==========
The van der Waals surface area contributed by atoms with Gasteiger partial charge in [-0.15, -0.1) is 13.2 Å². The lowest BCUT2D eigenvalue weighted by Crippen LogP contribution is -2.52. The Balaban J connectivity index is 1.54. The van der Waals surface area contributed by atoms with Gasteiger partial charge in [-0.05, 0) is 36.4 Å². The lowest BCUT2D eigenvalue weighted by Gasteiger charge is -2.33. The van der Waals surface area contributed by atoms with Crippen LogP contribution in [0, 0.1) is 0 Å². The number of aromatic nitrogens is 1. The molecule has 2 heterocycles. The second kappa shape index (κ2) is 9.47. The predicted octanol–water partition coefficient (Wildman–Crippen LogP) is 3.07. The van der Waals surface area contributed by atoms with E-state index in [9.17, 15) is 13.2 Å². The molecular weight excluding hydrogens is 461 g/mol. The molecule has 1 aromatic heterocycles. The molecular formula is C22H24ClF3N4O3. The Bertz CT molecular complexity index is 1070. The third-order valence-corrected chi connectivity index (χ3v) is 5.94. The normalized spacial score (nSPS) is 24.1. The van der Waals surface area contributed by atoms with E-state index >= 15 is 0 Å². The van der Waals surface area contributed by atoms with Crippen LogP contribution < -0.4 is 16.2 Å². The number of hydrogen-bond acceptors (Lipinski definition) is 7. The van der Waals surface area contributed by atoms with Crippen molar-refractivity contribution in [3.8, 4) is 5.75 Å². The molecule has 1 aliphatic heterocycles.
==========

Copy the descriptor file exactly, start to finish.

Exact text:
The van der Waals surface area contributed by atoms with Gasteiger partial charge in [-0.15, -0.1) is 13.2 Å². The lowest BCUT2D eigenvalue weighted by Crippen LogP contribution is -2.52. The Balaban J connectivity index is 1.54. The van der Waals surface area contributed by atoms with Gasteiger partial charge in [-0.05, 0) is 36.4 Å². The lowest BCUT2D eigenvalue weighted by Gasteiger charge is -2.33. The van der Waals surface area contributed by atoms with Crippen LogP contribution in [0, 0.1) is 0 Å². The number of aromatic nitrogens is 1. The molecule has 2 heterocycles. The second kappa shape index (κ2) is 9.47. The predicted octanol–water partition coefficient (Wildman–Crippen LogP) is 3.07. The van der Waals surface area contributed by atoms with E-state index in [9.17, 15) is 13.2 Å². The molecular weight excluding hydrogens is 461 g/mol. The molecule has 1 aromatic heterocycles. The molecular formula is C22H24ClF3N4O3. The Bertz CT molecular complexity index is 1070. The third-order valence-corrected chi connectivity index (χ3v) is 5.94. The normalized spacial score (nSPS) is 24.1. The van der Waals surface area contributed by atoms with E-state index >= 15 is 0 Å². The van der Waals surface area contributed by atoms with Crippen LogP contribution < -0.4 is 16.2 Å². The number of hydrogen-bond acceptors (Lipinski definition) is 7. The van der Waals surface area contributed by atoms with Crippen molar-refractivity contribution in [3.8, 4) is 5.75 Å². The molecule has 1 aliphatic heterocycles.